When they arrived at Shushi prison, there was much activity, and the atmosphere suggested that many people had been captured and were being processed through this place. They were quickly bundled into the cells, clothes removed, then repeatedly threatened and beaten. One Azerbaijani soldier shouted “ You will die in our prison! You are our victim!”. Later on, Gharib saw an Azerbaijani official in the prison who he knew from his work. He asked him what was happening, and when they would be released. They advised him that they were just interviewing people, and that they would soon be set free.
Despite this assurance, he was beaten every day. On each occasion they were trying to force him to sign documents, and agree to crimes that he did not commit. Some of the other villagers were beaten to sign witness statements stating that they had seen other people commit crimes. The beating, and the torturing continued in a brutal way to secure false convictions. The motivation for this action was to provide some justification to the foreign agencies that the people were held as “criminals”, and not as innocent “hostages”. There was no implication that they were being held as “prisoners of war”. In the next cell to Gharib, he could hear his neighbour being beaten hundreds of times, until he confessed to burning Azeri houses.
Gharib’s wife Phlora, together with the other wives and mothers from the village held a demonstration in the main square in Stepanakert. They wanted some re-assurances about what was going to be done to recover their husbands and sons. Many letters were written to officials in authority within Moscow and Baku with no feedback. Conventional methods were not working and, for Phlora, it became evident that the only way to gain her husband’s release was through the exchange of hostages, and the payment of money.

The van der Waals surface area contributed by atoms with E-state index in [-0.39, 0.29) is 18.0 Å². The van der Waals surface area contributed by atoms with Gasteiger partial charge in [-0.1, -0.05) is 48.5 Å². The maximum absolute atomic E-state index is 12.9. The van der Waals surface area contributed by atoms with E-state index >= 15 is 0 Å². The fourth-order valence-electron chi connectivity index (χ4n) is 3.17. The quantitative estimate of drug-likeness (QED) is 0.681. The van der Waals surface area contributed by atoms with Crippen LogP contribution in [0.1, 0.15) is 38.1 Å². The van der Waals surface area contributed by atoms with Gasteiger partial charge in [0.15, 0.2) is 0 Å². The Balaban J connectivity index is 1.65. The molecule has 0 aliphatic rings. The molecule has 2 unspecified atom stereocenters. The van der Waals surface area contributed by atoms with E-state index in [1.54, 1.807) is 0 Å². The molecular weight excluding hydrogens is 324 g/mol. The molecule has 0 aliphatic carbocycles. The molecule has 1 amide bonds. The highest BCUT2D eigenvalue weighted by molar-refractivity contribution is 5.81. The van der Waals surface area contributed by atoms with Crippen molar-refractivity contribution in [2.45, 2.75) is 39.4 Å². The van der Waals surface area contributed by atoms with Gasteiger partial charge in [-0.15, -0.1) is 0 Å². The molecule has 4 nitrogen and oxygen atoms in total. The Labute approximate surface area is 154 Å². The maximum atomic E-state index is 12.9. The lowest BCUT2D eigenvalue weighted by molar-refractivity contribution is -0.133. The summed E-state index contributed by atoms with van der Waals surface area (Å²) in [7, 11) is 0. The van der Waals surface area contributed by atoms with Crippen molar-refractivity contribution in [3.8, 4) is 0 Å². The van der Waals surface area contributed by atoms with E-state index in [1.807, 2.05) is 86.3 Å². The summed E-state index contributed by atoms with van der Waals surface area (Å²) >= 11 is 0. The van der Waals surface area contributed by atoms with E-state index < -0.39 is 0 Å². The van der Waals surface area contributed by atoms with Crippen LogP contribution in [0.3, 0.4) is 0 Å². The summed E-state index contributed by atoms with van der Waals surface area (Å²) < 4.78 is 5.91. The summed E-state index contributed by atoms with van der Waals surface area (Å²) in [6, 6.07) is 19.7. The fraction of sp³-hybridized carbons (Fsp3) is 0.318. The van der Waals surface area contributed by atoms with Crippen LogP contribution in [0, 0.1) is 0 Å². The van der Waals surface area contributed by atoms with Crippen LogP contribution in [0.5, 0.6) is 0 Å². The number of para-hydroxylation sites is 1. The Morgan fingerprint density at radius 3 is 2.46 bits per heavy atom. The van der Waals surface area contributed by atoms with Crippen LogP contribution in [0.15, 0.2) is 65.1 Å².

After 6 months in Shushi, Gharib was transferred to Baku where, 3 months later he was put on trial and imprisoned for 14 years. The Judge who presided over the trial stated through an Azeri “Mediator” that he would release Gharib with the exchange of 50 hostages and the payment of 100,000 roubles.
A number of Azerbaijani villagers from Kelbajar were navigating their way back to Azerbaijan. On their way to Aghdam they got lost in Astkhashen village, believing that it was Azeri. They were scared, and Phlora agreed with the local Armenian officers to give 15 of them to her so she could use them as “hostages”. Ironically, the “hostages” considered themselves to be lucky as they had protection from the war, and their homeless position would inevitably have made the future very risky for them. As the number of hostages was less than the Judge’s demand, the payment was increased to 150,000 roubles. For any villager, this was a very large amount of money and Phlora had to appeal to friends, family and neighbours to secure the full amount so her husband’s freedom could be secured through the “Mediator”.